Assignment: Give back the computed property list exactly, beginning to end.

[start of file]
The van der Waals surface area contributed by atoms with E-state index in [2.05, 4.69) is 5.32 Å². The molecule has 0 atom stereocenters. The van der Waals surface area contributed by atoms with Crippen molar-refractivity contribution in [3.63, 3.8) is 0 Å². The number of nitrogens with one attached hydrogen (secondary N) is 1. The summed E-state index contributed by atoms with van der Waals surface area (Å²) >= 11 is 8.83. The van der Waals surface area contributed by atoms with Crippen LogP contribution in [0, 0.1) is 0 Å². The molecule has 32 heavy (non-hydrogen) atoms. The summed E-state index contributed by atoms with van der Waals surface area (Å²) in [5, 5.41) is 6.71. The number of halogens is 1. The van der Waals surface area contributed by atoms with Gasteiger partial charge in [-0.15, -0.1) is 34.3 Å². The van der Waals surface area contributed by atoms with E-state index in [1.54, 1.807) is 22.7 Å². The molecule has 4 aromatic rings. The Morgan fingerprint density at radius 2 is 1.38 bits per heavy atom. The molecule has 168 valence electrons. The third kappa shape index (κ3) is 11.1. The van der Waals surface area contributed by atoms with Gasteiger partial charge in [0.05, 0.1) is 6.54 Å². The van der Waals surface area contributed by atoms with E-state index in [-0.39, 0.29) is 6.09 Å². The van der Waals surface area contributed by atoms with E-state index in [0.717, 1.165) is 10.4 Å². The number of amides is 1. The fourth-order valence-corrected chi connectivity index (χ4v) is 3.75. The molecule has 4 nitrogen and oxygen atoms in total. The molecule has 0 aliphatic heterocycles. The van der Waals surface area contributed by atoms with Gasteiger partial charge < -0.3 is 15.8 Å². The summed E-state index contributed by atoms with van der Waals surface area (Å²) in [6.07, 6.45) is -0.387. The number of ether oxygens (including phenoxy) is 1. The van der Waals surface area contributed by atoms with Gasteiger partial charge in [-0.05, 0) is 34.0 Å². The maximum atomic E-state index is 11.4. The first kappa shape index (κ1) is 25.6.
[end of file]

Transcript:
The van der Waals surface area contributed by atoms with E-state index in [2.05, 4.69) is 5.32 Å². The molecule has 0 atom stereocenters. The van der Waals surface area contributed by atoms with Crippen molar-refractivity contribution in [3.63, 3.8) is 0 Å². The number of nitrogens with one attached hydrogen (secondary N) is 1. The summed E-state index contributed by atoms with van der Waals surface area (Å²) >= 11 is 8.83. The van der Waals surface area contributed by atoms with Crippen LogP contribution in [0, 0.1) is 0 Å². The molecule has 32 heavy (non-hydrogen) atoms. The summed E-state index contributed by atoms with van der Waals surface area (Å²) in [5, 5.41) is 6.71. The number of halogens is 1. The van der Waals surface area contributed by atoms with Gasteiger partial charge in [-0.15, -0.1) is 34.3 Å². The van der Waals surface area contributed by atoms with E-state index in [1.54, 1.807) is 22.7 Å². The molecule has 4 aromatic rings. The Morgan fingerprint density at radius 2 is 1.38 bits per heavy atom. The molecule has 168 valence electrons. The third kappa shape index (κ3) is 11.1. The van der Waals surface area contributed by atoms with Gasteiger partial charge in [0.05, 0.1) is 6.54 Å². The van der Waals surface area contributed by atoms with E-state index in [-0.39, 0.29) is 6.09 Å². The van der Waals surface area contributed by atoms with E-state index in [0.717, 1.165) is 10.4 Å². The number of amides is 1. The fourth-order valence-corrected chi connectivity index (χ4v) is 3.75. The molecule has 4 nitrogen and oxygen atoms in total. The molecule has 0 aliphatic heterocycles. The van der Waals surface area contributed by atoms with Gasteiger partial charge < -0.3 is 15.8 Å². The summed E-state index contributed by atoms with van der Waals surface area (Å²) in [6.07, 6.45) is -0.387. The number of ether oxygens (including phenoxy) is 1. The van der Waals surface area contributed by atoms with Gasteiger partial charge in [-0.05, 0) is 34.0 Å². The maximum atomic E-state index is 11.4. The first kappa shape index (κ1) is 25.6.